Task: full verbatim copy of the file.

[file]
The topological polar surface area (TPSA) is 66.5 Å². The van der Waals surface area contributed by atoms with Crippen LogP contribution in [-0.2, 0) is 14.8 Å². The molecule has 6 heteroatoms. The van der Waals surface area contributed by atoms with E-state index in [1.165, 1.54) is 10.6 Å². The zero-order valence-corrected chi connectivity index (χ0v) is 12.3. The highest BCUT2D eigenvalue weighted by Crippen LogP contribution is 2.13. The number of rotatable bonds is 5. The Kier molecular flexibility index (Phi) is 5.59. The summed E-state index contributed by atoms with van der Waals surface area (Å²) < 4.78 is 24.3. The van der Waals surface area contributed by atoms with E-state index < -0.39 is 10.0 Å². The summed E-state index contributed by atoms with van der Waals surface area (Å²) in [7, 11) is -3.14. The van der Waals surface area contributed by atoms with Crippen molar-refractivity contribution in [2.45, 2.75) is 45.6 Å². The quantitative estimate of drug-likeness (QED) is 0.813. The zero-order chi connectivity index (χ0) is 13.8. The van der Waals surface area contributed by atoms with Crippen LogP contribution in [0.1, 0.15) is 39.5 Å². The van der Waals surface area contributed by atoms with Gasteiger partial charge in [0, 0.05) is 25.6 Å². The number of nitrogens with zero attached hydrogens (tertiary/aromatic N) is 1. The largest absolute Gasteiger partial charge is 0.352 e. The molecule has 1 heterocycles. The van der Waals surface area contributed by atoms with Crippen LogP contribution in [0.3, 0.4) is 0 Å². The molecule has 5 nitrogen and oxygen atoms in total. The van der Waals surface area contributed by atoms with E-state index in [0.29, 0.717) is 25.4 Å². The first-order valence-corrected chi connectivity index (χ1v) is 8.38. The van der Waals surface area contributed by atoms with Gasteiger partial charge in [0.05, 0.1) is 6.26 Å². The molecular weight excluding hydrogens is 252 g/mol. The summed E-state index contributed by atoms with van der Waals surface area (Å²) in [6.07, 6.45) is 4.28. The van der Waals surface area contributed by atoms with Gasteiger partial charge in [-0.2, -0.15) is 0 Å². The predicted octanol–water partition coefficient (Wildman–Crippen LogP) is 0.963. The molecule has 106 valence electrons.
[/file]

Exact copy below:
The topological polar surface area (TPSA) is 66.5 Å². The van der Waals surface area contributed by atoms with Crippen LogP contribution in [-0.2, 0) is 14.8 Å². The molecule has 6 heteroatoms. The van der Waals surface area contributed by atoms with E-state index in [1.165, 1.54) is 10.6 Å². The zero-order valence-corrected chi connectivity index (χ0v) is 12.3. The highest BCUT2D eigenvalue weighted by Crippen LogP contribution is 2.13. The number of rotatable bonds is 5. The Kier molecular flexibility index (Phi) is 5.59. The summed E-state index contributed by atoms with van der Waals surface area (Å²) < 4.78 is 24.3. The van der Waals surface area contributed by atoms with E-state index < -0.39 is 10.0 Å². The summed E-state index contributed by atoms with van der Waals surface area (Å²) in [7, 11) is -3.14. The van der Waals surface area contributed by atoms with Crippen molar-refractivity contribution in [2.45, 2.75) is 45.6 Å². The quantitative estimate of drug-likeness (QED) is 0.813. The zero-order chi connectivity index (χ0) is 13.8. The van der Waals surface area contributed by atoms with Crippen LogP contribution in [0.1, 0.15) is 39.5 Å². The van der Waals surface area contributed by atoms with Gasteiger partial charge in [0, 0.05) is 25.6 Å². The number of nitrogens with zero attached hydrogens (tertiary/aromatic N) is 1. The largest absolute Gasteiger partial charge is 0.352 e. The molecule has 1 heterocycles. The van der Waals surface area contributed by atoms with Crippen LogP contribution in [0.3, 0.4) is 0 Å². The molecule has 5 nitrogen and oxygen atoms in total. The van der Waals surface area contributed by atoms with E-state index in [0.29, 0.717) is 25.4 Å². The first-order valence-corrected chi connectivity index (χ1v) is 8.38. The van der Waals surface area contributed by atoms with Gasteiger partial charge in [0.05, 0.1) is 6.26 Å². The molecular weight excluding hydrogens is 252 g/mol. The summed E-state index contributed by atoms with van der Waals surface area (Å²) in [6.07, 6.45) is 4.28. The van der Waals surface area contributed by atoms with Gasteiger partial charge in [-0.2, -0.15) is 0 Å². The predicted octanol–water partition coefficient (Wildman–Crippen LogP) is 0.963. The molecule has 106 valence electrons.